The time-honoured advice for a new writer is to write about what you know. Artist David Blandy has extended this to making work which reflects his own passions for Japanese culture.

Odysseys, which runs throughout the Brighton Digital Festival, features anime-style films, video games and sculptures made of Lego to ask deeper questions about the stories around us and personal identity.

“My work has always dealt with popular culture,” says Blandy, who is based in Brighton and London. “These are the things I consume on a day-to-day level – computer games, cartoons, television and film.

“It started to make sense with this project when I started thinking about my relationship with Japan and other cultures. I was trying to make something that speaks and looks like it’s a bit of popular culture but has this other content going on.”

One example of that mix of pop culture and deeper meaning is Child Of The Atom. The film combines Japanese anime with a filmed documentary of Blandy and his daughter visiting Hiroshima, where the first atomic bomb was dropped by the US.

“It was a way of addressing the past,” says Blandy. “We consume popular culture as a form of catharsis – to deal with the dramas of everyday life we watch war or horror movies.”

Blandy’s own grandfather was a Japanese prisoner of war, adding an extra dimension to Blandy’s own obsession with the East.

“These two things were alongside each other through-out my life,” he says. “I had a Japanese penpal as a friend when I was six who came to our school. We were great friends and when he left I gave him a tabletop cricket set and he gave me an electronic baseball game.

“I always had difficulty talking about that friendship with my grandfather. I only later realised he had been a POW, which affected his whole life. He wouldn’t drive a Japanese car or eat rice as it was all he had to eat when he was a prisoner. My love for Japanese culture was always against this family history background.”

His experiences of Hiroshima were very positive.

“Like most people who are into video games and anime, Japan has become a mecca,” admits Blandy. “When I went on holiday in 2004, I felt I had to go to Hiroshima and see what it was like.

“I was expecting a barren wasteland but it’s this teeming, beautiful and youthful city. It became one of my favourite places I went to – a real surprise.

“We live in a different world and a different time, but we are still living with the repercussions of the Second World War. It’s difficult for us to understand. In many ways we have become like time-travellers – we get all our ideas of life from our teens and 20s, and we are stuck with them. It’s difficult to see the world in a different way. “I have everything filtered through the early 1990s, with the grunge and hip-hop look, while you still see older guys with slicked back 1940s hair who have had that same style for 70 years.”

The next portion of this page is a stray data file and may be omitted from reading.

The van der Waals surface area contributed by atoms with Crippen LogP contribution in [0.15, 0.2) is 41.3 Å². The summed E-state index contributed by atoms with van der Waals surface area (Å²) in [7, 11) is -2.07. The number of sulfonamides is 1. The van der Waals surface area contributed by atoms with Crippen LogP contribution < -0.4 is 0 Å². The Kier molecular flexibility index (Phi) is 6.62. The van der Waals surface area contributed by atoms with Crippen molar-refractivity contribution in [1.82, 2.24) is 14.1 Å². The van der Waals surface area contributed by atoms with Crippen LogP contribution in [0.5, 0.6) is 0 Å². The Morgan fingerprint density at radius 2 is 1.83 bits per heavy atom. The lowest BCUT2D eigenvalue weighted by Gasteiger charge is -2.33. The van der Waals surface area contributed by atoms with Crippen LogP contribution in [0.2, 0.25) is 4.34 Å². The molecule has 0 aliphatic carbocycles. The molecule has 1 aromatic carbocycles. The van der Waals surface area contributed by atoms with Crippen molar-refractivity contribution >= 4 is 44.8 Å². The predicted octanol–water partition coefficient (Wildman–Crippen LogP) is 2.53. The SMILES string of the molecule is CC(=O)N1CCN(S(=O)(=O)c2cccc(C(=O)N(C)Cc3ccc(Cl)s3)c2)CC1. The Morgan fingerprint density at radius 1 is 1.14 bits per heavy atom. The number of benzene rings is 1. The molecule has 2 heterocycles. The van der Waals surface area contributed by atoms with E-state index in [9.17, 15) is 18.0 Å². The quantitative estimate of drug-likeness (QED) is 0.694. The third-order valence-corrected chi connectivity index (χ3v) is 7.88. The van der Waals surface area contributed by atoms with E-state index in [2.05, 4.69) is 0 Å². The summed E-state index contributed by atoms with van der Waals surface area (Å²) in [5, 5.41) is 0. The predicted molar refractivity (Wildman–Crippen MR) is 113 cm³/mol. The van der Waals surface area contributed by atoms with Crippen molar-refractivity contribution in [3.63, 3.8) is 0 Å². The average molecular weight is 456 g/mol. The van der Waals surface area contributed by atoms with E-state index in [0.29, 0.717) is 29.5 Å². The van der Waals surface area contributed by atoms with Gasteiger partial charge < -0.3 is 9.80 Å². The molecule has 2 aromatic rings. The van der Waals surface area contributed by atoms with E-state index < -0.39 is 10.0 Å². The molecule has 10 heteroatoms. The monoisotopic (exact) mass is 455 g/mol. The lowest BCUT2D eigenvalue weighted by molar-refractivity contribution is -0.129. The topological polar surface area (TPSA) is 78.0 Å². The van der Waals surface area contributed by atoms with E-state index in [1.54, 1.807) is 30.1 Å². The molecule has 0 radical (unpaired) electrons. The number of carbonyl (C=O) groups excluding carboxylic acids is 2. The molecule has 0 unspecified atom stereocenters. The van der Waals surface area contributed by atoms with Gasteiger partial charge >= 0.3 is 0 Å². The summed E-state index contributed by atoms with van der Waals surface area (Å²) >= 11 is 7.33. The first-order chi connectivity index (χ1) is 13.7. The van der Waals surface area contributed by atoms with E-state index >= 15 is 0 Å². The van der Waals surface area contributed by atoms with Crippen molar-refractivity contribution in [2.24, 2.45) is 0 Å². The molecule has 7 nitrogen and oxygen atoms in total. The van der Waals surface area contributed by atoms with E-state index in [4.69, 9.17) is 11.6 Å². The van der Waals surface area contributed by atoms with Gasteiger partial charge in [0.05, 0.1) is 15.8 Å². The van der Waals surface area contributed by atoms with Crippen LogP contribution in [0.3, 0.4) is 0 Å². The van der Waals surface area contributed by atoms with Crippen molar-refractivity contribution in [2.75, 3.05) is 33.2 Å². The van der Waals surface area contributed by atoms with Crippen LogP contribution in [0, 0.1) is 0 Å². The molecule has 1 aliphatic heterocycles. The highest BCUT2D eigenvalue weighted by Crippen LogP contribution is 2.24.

Part of Blandy’s use of pop culture is to make sure his work is easily accessible.

“You don’t have to understand the history of art to get a handle on it,” he says. “I want it to be relatable. People understand TV because they watch it every day and people understand sculptures made of Lego because it is something they have played with.

“I use the things around us to deal with the philosophical quandries of everyday life. I guess I make the assumption that if I love this stuff, then other people will love it too.”

His most recent work is an anime epic, Anjin 1600, which he made in collaboration with the illustrator Inko. The piece uses new animation and found footage from a “two-and-a-half-hour epic and very boring film” to tell the story of William Adams, the first Briton to set foot on Japanese soil in 1600.

“I wanted to try to make my own TV series,” says Blandy. “I loved Ulysses 31 as a child, which was the story of Homer’s Odyssey set in space. It sort of half made sense – its style was half French and half Japanese. It blew my mind as a child and that love of anime continued through to Akira, Princess Mononoke [which Blandy will be introducing at the Duke Of York’s Picturehouse, in Preston Circus, Brighton, on Monday, September 17] and Spirited Away.

“With anime, everything is so childlike, with their large eyes and extraordinary hair and features on the characters. It has a very strong visual style, with bold lines and colours. It’s an expansion of that superhero world and geek culture, it all fits together, seeing the world in a very simplistic way.”

He is currently working on a second part of the epic in 3D, alongside a rhythmic action computer game in the style of Guitar Hero, using the different songs from his films.

His previous works also feed into the playable video arcade game Duels And Duality, which pits characters from each movie, including Blandy, against each other in a Tekken or Street Fighter-style video game.

“I like the idea of your identity being a brand,” says Blandy. “The only way we can understand ourselves is through the stories we tell ourselves, and who we are becomes like a branding exercise – it’s tragic and also interesting.”

Also in development is a project with his father, also an artist who specialises in pastels of landscapes from life.

“I’m giving him backgrounds from games I played when I was younger,” says Blandy. “He is exaggerating those into landscapes in his usual style. It really covers the relationship between the generations and our art.”

  • David Blandy - Odysseys is at Phoenix Brighton, Waterloo Place, Brighton, from Saturday, September 1, to Sunday, September 23. Open 11am to 6pm, free. Call 01273 603700
  • Brighton Digital Festival takes place at venues across Brighton until September 30. For more information visit